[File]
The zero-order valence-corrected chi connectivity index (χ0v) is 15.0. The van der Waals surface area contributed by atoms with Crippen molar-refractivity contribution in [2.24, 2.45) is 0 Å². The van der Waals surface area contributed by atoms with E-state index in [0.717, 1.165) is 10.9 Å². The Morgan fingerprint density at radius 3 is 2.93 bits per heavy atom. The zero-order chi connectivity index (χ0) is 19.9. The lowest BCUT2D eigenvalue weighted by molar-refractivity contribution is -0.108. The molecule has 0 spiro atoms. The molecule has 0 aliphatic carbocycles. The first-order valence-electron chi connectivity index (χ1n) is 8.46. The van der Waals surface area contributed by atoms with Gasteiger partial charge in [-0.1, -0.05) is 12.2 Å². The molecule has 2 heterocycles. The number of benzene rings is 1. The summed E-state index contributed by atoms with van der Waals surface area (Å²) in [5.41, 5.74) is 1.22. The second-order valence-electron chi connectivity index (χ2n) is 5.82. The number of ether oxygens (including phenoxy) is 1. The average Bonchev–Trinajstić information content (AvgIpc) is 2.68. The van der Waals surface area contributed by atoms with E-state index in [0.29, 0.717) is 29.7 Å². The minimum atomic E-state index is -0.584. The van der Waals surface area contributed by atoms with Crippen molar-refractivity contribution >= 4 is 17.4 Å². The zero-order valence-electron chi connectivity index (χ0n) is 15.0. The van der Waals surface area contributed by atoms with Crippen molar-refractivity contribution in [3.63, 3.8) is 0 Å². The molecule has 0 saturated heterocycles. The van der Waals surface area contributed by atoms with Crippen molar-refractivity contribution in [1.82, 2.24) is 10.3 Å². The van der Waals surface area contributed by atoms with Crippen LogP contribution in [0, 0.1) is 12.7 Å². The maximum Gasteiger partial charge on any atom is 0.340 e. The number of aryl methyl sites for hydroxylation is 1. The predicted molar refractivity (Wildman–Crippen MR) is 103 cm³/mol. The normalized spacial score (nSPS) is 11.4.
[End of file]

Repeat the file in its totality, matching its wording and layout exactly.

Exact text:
The zero-order valence-corrected chi connectivity index (χ0v) is 15.0. The van der Waals surface area contributed by atoms with Crippen molar-refractivity contribution in [2.24, 2.45) is 0 Å². The van der Waals surface area contributed by atoms with E-state index in [0.717, 1.165) is 10.9 Å². The Morgan fingerprint density at radius 3 is 2.93 bits per heavy atom. The zero-order chi connectivity index (χ0) is 19.9. The lowest BCUT2D eigenvalue weighted by molar-refractivity contribution is -0.108. The molecule has 0 spiro atoms. The molecule has 0 aliphatic carbocycles. The first-order valence-electron chi connectivity index (χ1n) is 8.46. The van der Waals surface area contributed by atoms with Gasteiger partial charge in [-0.1, -0.05) is 12.2 Å². The molecule has 2 heterocycles. The number of benzene rings is 1. The summed E-state index contributed by atoms with van der Waals surface area (Å²) in [5.41, 5.74) is 1.22. The second-order valence-electron chi connectivity index (χ2n) is 5.82. The number of ether oxygens (including phenoxy) is 1. The average Bonchev–Trinajstić information content (AvgIpc) is 2.68. The van der Waals surface area contributed by atoms with E-state index in [0.29, 0.717) is 29.7 Å². The minimum atomic E-state index is -0.584. The van der Waals surface area contributed by atoms with Crippen molar-refractivity contribution >= 4 is 17.4 Å². The zero-order valence-electron chi connectivity index (χ0n) is 15.0. The van der Waals surface area contributed by atoms with Crippen molar-refractivity contribution in [3.63, 3.8) is 0 Å². The molecule has 0 saturated heterocycles. The van der Waals surface area contributed by atoms with Crippen molar-refractivity contribution in [1.82, 2.24) is 10.3 Å². The van der Waals surface area contributed by atoms with Crippen LogP contribution in [0, 0.1) is 12.7 Å². The maximum Gasteiger partial charge on any atom is 0.340 e. The number of aryl methyl sites for hydroxylation is 1. The predicted molar refractivity (Wildman–Crippen MR) is 103 cm³/mol. The normalized spacial score (nSPS) is 11.4.